MINNEAPOLIS -- While improving the rotation is a top priority for the Twins this offseason, the bullpen could use reinforcements as well, especially with closer Glen Perkins still rehabbing his surgically repaired shoulder.
Minnesota relievers combined to post a 4.60 ERA that ranked as the fifth-worst mark in the Majors last year, but they did show improvement in generating strikeouts, ranking 15th in strikeouts per nine innings after finishing last in that statistic in 2015. And they did it all mostly without Perkins, a three-time All-Star who made two relief appearances in April before eventually undergoing season-ending surgery on his left labrum in June.
Perkins, 33, knows the success rate of the surgery isn't very high, but he's already started his throwing program and is optimistic he'll be ready for Spring Training. He threw for the seventh time this week, but said it's been at light intensity and not off a mound.
"I feel good now," Perkins said. "Hopefully that will continue. I've got another four months to go. I know I've made progress, but there's a lot more to be made."
If Perkins isn't ready to close, the Twins still have veteran Brandon Kintzler, who was a pleasant surprise in 2016, picking up 17 saves with a 3.15 ERA. Kintzler is eligible for arbitration and could be moved this offseason, but gives the Twins insurance for Perkins.
The Twins also have returning bullpen arms coming off strong seasons such as Taylor Rogers and Ryan Pressly, while others have shown potential such as hard-throwers Trevor May and J.T. Chargois. May is also being considered for the rotation, which might mean another starter such as Tyler Duffey could move to the bullpen.
The new front office under the leadership of chief baseball officer Derek Falvey and general manager Thad Levine will have interesting decisions to make about the bullpen, but Perkins said he trusts them. They're not likely to make a splash, but as the Twins have shown in recent years, even signing veteran relievers to a Minor League deal can pay off, like they did with Fernando Abad, Blaine Boyer, Jared Burton and Kintzler.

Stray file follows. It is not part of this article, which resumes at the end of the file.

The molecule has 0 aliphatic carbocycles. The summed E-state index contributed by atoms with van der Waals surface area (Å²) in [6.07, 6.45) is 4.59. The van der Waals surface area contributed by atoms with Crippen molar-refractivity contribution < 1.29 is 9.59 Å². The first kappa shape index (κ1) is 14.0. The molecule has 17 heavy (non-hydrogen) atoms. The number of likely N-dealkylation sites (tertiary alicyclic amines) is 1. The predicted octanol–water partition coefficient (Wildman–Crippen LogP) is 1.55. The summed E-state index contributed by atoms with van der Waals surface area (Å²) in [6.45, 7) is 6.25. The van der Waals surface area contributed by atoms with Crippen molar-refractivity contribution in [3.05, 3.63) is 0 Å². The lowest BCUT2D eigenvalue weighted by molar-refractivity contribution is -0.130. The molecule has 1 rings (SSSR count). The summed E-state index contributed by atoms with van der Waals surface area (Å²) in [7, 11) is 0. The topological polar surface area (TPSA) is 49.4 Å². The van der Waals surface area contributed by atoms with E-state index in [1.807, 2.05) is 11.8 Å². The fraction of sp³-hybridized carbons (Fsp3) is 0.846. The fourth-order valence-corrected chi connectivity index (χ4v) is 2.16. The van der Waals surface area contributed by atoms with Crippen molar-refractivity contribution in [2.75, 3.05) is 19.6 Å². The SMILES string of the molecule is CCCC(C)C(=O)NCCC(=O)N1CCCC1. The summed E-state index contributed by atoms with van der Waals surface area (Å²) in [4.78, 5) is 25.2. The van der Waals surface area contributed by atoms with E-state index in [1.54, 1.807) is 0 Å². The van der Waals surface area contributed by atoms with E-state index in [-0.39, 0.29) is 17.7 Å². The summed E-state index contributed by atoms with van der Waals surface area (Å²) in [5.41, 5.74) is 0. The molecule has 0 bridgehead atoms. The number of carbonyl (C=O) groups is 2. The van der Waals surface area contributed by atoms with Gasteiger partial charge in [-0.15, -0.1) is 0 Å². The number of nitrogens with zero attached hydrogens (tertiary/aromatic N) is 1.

Perkins, who openly embraces analytics, went to the press conference for Falvey and Levine on Monday, and came away impressed by what he saw.
"I'm excited for what's to come," Perkins said. "They're going to bring a different kind of energy to the organization. It's exciting."
Perkins, though, acknowledged that he's on the downslope of his career, especially after suffering the injury, and might not be around for a potential turnaround. Perkins has one year left on his deal, with a $6.5 million club option for '18. But the Minnesota native indicated he'd love to remain in the organization after his playing days are over, especially with a more analytically driven front office in place.
"I see myself being a part of this organization a lot longer than my contract on the field," Perkins said. "I get the opportunity to put a uniform on and play baseball. Obviously, you want to win, but the opportunities I've had, how lucky I've been, to do the things I've done, it would be a lot more fun if we won more. But that's baseball."